Depending on the level of precision you need for your cutting you may be able to get away with a small horizontal bandsaw and a file if cost is an issue. I use this one, and it comes with a small table so I can use it like a regular vertical bandsaw. Bit of a compromise though.

    The scroll saw blades will probably work for cutting metal as jwatte has said, but I would personally not use a regular circular saw blade for cutting metal, the teeth are much coarser and a jam might go bad very quickly. I have seen blades specifically for cutting metal though, so if you can find those you should be good.
    Last edited by Th232; 05-15-2014 at 09:25 PM.

  4. Re: Tools needed to build robots?

    I personally would recommend a jigsaw with a few metal and thin wood blades. It has recently changed my life My (limited) experience has been much better with that than with a scroll saw (I feel too limited in size, and there's always a moment when I would have the board I'm cutting touching the mast of the scroll saw... :/).
    Drill press is also a must, with a good set of bits (two or more of each of the ones you use frequently!).
    A good, cordless hand drill.
    A dremel or similar rotary tool, with various cutt-off discs. Perfect to shorten screws without damaging the thread, but also very useful cut small rectangular holes in panels, and more generally cut anything you don't have the proper tool to cut even in difficult to access places.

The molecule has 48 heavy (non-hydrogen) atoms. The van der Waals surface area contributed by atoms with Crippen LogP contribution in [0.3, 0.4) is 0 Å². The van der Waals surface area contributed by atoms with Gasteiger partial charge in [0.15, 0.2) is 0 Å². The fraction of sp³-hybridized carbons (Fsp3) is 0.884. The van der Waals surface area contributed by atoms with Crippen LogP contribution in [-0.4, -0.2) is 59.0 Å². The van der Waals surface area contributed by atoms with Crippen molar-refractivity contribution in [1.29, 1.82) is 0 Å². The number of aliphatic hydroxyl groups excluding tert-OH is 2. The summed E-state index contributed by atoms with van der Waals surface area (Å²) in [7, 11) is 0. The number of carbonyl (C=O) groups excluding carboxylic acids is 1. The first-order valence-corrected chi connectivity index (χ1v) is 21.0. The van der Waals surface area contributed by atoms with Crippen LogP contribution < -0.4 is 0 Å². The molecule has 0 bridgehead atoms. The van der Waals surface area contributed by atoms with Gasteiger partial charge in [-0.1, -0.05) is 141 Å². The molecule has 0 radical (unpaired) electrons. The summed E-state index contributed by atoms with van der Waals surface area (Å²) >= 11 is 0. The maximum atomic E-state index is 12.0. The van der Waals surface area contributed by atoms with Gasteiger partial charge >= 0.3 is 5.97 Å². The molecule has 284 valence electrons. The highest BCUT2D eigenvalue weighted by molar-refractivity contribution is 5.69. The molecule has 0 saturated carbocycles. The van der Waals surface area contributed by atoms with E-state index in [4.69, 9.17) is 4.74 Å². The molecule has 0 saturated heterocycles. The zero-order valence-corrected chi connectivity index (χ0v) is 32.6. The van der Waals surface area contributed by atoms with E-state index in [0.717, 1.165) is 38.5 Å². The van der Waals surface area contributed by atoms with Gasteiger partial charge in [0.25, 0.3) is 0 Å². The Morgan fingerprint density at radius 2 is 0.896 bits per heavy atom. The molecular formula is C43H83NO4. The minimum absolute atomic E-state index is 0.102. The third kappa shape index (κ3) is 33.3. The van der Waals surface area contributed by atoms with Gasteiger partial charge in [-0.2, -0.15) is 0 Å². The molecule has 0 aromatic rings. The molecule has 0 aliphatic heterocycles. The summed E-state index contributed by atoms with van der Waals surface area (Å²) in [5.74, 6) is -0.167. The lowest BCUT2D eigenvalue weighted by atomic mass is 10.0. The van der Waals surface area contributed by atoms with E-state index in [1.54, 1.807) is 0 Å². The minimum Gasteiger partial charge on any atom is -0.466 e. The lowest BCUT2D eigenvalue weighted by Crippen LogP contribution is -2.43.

Some cutting oil.
    A set of wood files (rectangluar, half round, round). Same for metal.
    A good quantity of sand paper of various grades.
    A dirt-cheap very small hacksaw for difficult cuts.
    Maybe rivets and the associated tool.
    An assortment of various types and sizes of clamps.

    I would also recommend a very good set of taps of the few screw sizes you like (not the shitty 50-pieces sets that only last 2 holes and 47 of which you don't care about), but that's more a matter of style I guess.
    ---
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    Re: Tools needed to build robots?

    Cut-off saw + metal = very nice results.
    Hacksaw + angle grinder and/or hand file + metal = pretty nice results.
    Handheld circular saw + metal = very bad things.